Shizu Saldamando’s exhibit "When This Is All Over/ Cuando Esto Termine" captures the anxiety and depression of pandemic art
Over the past year, I've come across artwork that exemplifies what I would describe as a new genre: pandemic art. A significant number of emerging creatives are making work that displays a high level of anxiety and depression brought on by their isolation and a well-founded sense that their lives, plans, and ambitions have been put on hold. Shizu Saldamando’s solo exhibition When This Is All Over / Cuando Esto Termine, on view at the University of Michigan Institute for the Humanities Gallery until December 10 and curated by Amanda Krugliak, is yet another example of this distressed trend.
It's clear that the COVID-19 pandemic has been particularly difficult for early career professional artists like Los Angeles painter Shizu Saldamano. Her diverse circle of friends, many of them Latinx and/or LGBTQ, represent a cross-section of young creatives eking out their existence in L.A.’s gig economy. Right now, they are pursuing their avocations—as musicians, artists, DJs, and the like—in the midst of economic and medical uncertainty.
They are the subjects of Saldamando’s large portraits.
Saldamando has painted her subjects competently enough, mostly sitting or standing in outdoor locations and at arm’s length, as required by pandemic protocols. Usually, when a portraitist situates a figure in the middle distance, her purpose is to place them in a physical or social context, but Saldamando has consigned her friends to a sort of featureless limbo. The figures are painted on unprimed plywood or, in three instances, meticulously drawn with colored pencil on plain white paper. Their outdoor setting is conveyed in a perfunctory way by flatly collaged branches and leaves cut from ornamental paper. The artworks are occasionally embellished with subdued craft flourishes in gold leaf, glitter, and small gems in a subtle nod to the artist’s Japanese-Mexican heritage.
They stare out at the viewer unsmiling, not hostile, but not engaged either. They seem … distant. Portrait of Taco Guillen depicts a musician Saldamando befriended at a punk club. In addition to his musical career, Guillen makes ends meet with his own cleaning company and as a vocational trainer for people with developmental disabilities, but the energy it must take to navigate his life is not in evidence here. He is in stasis, his eyes obscured. Alfonso (Fonsi) Gonzalez, the subject of Fonsi With Abolish Tee, is a visual artist and arts entrepreneur who uses signage and text to address social and economic issues particular to L.A., but the image on his T-shirt in this pencil drawing is gray and partially obscured. The most compositionally interesting of the six large portraits is a carefully observed colored pencil drawing on paper of the artist’s friend Erika, a librarian, teacher, and pop culture aficionado. Saldamando has given her some context, with a rather nicely composed still life of pandemic-related paraphernalia—a mask, wet wipes—on the table in front of her. Clearly, these are talented people with (formerly) interesting lives, cast up on the shore of social upheaval and unsure of their next steps.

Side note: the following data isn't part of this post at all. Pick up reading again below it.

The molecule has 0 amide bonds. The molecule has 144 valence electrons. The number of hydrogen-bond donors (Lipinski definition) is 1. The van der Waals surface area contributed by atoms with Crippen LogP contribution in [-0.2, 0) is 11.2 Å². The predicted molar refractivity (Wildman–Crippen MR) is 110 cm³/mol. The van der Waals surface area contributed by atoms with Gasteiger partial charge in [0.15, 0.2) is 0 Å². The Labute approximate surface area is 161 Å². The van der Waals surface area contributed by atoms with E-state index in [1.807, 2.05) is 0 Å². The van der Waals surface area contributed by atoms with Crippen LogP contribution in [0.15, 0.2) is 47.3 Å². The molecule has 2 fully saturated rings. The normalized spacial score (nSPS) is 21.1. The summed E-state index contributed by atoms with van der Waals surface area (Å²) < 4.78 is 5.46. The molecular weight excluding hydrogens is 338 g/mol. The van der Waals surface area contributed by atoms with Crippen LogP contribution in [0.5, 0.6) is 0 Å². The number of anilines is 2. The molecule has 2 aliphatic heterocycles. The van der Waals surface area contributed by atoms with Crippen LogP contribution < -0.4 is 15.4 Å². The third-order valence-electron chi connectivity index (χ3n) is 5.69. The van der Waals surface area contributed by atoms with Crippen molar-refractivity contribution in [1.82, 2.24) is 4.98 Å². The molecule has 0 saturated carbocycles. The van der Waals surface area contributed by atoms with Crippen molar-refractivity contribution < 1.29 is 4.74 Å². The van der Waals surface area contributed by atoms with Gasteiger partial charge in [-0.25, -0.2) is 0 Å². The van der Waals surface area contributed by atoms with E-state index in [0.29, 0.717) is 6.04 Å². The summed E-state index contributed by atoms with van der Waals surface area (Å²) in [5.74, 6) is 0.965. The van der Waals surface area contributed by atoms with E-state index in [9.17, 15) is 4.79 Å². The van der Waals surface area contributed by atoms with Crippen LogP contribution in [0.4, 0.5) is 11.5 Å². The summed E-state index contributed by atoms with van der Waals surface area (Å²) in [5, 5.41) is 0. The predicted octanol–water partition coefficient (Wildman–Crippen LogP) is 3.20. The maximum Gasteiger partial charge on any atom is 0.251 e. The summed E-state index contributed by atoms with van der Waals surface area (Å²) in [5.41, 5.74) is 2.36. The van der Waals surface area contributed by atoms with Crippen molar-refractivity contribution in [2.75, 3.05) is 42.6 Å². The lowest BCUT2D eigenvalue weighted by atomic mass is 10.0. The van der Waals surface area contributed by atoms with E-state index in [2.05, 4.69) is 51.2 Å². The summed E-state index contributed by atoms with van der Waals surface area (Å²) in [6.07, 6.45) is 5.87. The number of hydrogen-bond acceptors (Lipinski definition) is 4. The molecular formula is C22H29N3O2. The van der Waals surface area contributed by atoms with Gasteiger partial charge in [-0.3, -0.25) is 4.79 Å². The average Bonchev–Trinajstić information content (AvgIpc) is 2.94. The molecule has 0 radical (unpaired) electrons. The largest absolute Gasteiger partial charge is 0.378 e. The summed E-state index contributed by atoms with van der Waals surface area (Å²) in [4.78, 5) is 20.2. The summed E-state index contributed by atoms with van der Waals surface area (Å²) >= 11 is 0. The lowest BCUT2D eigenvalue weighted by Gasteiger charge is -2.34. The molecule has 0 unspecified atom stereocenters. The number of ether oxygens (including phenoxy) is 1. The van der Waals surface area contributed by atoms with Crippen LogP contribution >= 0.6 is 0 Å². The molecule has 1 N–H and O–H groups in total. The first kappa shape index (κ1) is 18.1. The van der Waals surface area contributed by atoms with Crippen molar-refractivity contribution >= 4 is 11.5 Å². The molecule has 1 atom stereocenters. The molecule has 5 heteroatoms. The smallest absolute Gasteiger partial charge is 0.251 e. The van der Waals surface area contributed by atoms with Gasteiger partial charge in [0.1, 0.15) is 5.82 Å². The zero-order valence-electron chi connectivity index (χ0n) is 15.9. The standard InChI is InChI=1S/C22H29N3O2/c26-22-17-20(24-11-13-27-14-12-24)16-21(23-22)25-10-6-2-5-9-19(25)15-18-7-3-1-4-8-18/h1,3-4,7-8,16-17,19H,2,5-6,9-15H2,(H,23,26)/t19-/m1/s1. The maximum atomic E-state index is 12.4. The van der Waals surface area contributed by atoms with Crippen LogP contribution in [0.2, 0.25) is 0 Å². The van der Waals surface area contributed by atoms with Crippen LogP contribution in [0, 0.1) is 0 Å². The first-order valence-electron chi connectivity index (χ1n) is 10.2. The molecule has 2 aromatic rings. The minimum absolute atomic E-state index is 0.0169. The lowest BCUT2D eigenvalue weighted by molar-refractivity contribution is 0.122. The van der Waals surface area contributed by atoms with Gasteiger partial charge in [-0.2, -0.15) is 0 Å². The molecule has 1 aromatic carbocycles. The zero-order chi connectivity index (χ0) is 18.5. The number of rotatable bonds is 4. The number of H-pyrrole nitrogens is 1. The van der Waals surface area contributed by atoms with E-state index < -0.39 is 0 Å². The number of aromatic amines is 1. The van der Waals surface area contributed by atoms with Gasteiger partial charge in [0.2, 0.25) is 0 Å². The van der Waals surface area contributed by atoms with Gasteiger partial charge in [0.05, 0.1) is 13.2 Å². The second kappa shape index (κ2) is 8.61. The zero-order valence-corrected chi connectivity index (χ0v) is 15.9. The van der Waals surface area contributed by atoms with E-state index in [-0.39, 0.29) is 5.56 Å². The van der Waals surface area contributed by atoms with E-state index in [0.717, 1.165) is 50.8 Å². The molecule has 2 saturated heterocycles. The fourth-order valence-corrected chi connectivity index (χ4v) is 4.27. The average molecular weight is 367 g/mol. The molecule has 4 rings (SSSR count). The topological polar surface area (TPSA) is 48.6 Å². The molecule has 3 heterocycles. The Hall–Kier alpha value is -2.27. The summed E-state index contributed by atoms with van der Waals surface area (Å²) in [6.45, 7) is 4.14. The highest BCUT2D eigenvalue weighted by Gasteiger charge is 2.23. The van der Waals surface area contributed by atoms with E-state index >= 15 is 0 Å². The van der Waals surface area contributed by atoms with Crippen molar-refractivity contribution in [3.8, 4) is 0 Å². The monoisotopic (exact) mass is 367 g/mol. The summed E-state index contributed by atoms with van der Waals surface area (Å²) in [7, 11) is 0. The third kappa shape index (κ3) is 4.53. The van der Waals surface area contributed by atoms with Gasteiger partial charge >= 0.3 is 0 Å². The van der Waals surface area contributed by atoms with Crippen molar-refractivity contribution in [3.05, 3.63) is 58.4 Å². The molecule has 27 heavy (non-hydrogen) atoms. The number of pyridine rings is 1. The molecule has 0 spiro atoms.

There is something funereal about the title piece for When This Is Over. The artist, in an accompanying text, describes the piece as an homage to the trauma of families separated by incarceration. The mood of the piece seems nostalgic or melancholy, like a memorial wreath to be placed at the grave of a long-dead relative. The dilapidated chain-link gate with its artificial flower wreath conveys no active grief, just a pro forma expression of regret, or perhaps a tired acknowledgment that things haven’t gone well lately.
There is a second, smaller body of work in the exhibit—from the “before times” in 2013-2014—which consists of three pieces on found floral bedsheets draped over a line. Two of them are meticulous ballpoint pen drawings depicting couples of indeterminate gender. Notably, rather than being alone as are the subjects of her larger, more conventionally presented portraits, both sets of couples are embracing. The choice of the artist to situate them on bedsheets is ambiguous; it’s unclear if this is a reference to their physical intimacy “between the sheets,” or whether the floral motifs are meant to convey romance or nostalgia. The artist states that the couples are meant as a contrast to the later, single-subject portraits, yet the two couples, though together, seem isolated too, affectless and emotionally detached.
The central image in the series, a video of a large crowd silently dancing in a human vortex, is entitled Ourobouros Ceremony, Revolutionary Cycles, or Dancing in a Circle. Saldamando states that the dancers are engaged in ecstatic union but the faces are obscured, so it’s difficult to make out exactly the mood of the revelers churning in a repeating circle. Perhaps the subtext here is that the physical isolation of life during COVID-19 is only one kind of alienation. Could it be that the pandemic did not create, but only reveal some essential loneliness in her subjects?
Ultimately, When This Is All Over/Cuando Esto Termine is a heartfelt expression of emotional trauma and social dislocation, of lives interrupted. The artist strikes a hopeful note with her title, but the light at the end of the tunnel for this young and talented group of friends seems, right now, very far away indeed.
K.A. Letts is an artist and art blogger. She has shown her work regionally and nationally and in 2015 won the Toledo Federation of Art Societies Purchase Award while participating in the TAAE95 Exhibit at the Toledo Museum of Art. You can find more of her work at RustbeltArts.com.